Campus Housing

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Campus Housing

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3 College Freshman

Campus Housing: I don't love it but I don't hate it also. It's an okay place, I guess.

3 College Freshman

Campus Housing: Campus housing includes RAs who want to bust you for any violation as well as a cleaning and maintenance staff that rarely does their job. Aside from that, location is great and the rooms are relatively big.

3 College Sophomore

Campus Housing: Living on campus is incredibly expensive in comparison to living off-campus - you're also required to buy an overpriced meal plan when you live on campus, which can be a source of irritation to many students here. However, the dorms are relatively nice, and you're never more than five minutes away from any of your classes.

4 College Freshman

Campus Housing: I enjoy being in a living learning community, but the rooms themselves are a tad on the small side, especially if you are three to a room.

2 College Freshman

Campus Housing: Not remotely worth the price. Equivalent to army barracks, with the price-tag of an apartment in Georgetown. The "amenities" are a joke. The rooms aren't so bad but MUCH too overpriced, therefore making everyone feel a chump for much more than they bargained for. Communal bathrooms and showers often disgusting and not cleaned reliably - same with communal kitchens. I live in Anderson though and don't know about the other dorms. The dorm walls are incredibly thin. Be prepared to hear every word your neighbor is saying. And vice versa. Not spacious at all, particularly for triple rooms. The housing and dining services are notoriously terrible. If you have an issue with your room, even one detrimental to your health, you're on your own. Heating unpredictable. Also, expect to have fire drills at 2am multiple times a month. Honestly no fun to live here. You're paying way too much to have such a sub-par experience.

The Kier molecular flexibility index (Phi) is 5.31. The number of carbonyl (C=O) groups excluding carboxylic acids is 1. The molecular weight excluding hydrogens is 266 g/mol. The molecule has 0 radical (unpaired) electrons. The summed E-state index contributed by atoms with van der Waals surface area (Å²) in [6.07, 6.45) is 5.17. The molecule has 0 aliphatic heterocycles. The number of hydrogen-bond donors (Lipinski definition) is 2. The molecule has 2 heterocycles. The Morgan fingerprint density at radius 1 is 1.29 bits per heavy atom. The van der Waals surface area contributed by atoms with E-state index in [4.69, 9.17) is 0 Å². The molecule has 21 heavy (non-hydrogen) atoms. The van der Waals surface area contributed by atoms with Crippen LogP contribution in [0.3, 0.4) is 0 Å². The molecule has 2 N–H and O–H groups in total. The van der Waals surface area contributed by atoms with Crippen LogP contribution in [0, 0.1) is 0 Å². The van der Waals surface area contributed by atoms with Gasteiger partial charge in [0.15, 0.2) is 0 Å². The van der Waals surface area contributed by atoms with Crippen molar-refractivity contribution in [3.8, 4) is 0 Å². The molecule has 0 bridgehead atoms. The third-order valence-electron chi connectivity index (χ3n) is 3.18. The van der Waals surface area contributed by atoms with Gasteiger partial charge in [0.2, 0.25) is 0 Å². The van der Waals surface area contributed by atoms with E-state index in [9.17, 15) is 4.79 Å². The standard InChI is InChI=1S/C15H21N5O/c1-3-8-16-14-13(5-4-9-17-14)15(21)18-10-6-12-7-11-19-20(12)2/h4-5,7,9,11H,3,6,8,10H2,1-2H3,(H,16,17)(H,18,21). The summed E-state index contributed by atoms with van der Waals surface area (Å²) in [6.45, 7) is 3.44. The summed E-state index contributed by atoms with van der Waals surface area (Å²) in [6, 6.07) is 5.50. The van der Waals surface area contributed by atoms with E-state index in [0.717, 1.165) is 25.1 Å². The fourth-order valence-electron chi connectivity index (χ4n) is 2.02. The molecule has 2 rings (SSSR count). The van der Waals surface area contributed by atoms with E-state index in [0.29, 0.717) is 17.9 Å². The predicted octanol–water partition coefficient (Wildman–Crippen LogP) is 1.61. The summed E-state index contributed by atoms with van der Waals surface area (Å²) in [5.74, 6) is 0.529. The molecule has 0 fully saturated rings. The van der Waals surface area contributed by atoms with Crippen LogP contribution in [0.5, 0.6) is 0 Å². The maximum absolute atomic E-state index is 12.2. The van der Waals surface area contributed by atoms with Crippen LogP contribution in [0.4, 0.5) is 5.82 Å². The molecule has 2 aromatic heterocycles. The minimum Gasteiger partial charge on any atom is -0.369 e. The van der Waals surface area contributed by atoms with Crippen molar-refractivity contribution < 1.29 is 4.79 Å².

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Student Author OverviewWhat's this?

View student contributors

AU dorms cater to students of varied dispositions. The North Side dorms of Hughes, McDowell, and Leonard are considered quieter, and residents there say they have tight-knit communities because they are smaller. The South Side dorms of Letts, Anderson, and Centennial are home to more frat brothers and sorority sisters, and are therefore a little rowdier.

Leonard is home to the school’s many international students, and there are specialized floors elsewhere, including all-women's floors and community service floors. Honors floors and Learning Community floors, where students live with similarly interested roommates, are becoming increasingly popular. Most students are satisfied with housing options, as long as they live somewhere appropriate to their personalities. Many freshmen live on campus and say it makes meeting people easier, but by junior year, students start moving off campus.

Facts & Statistics

On-Campus Housing Available?
Yes
Campus Housing Capacity
3,977
Average Housing Costs
$9,466
Types of Housing Offered
  • Coed dorms
  • Special housing for disabled students
Undergrads Living On Campus
64%
Freshmen Living On Campus
96%
Number of Dormitories
11
Number of Campus-Owned Apartments
1
Best Freshman Dorms
Anderson Hall
Best Upperclassman Dorms
Centennial Hall
Worst Freshman Dorms
McDowell Hall
Worst Upperclassman Dorms
McDowell Hall
What You Get
  • Air conditioning
  • Bed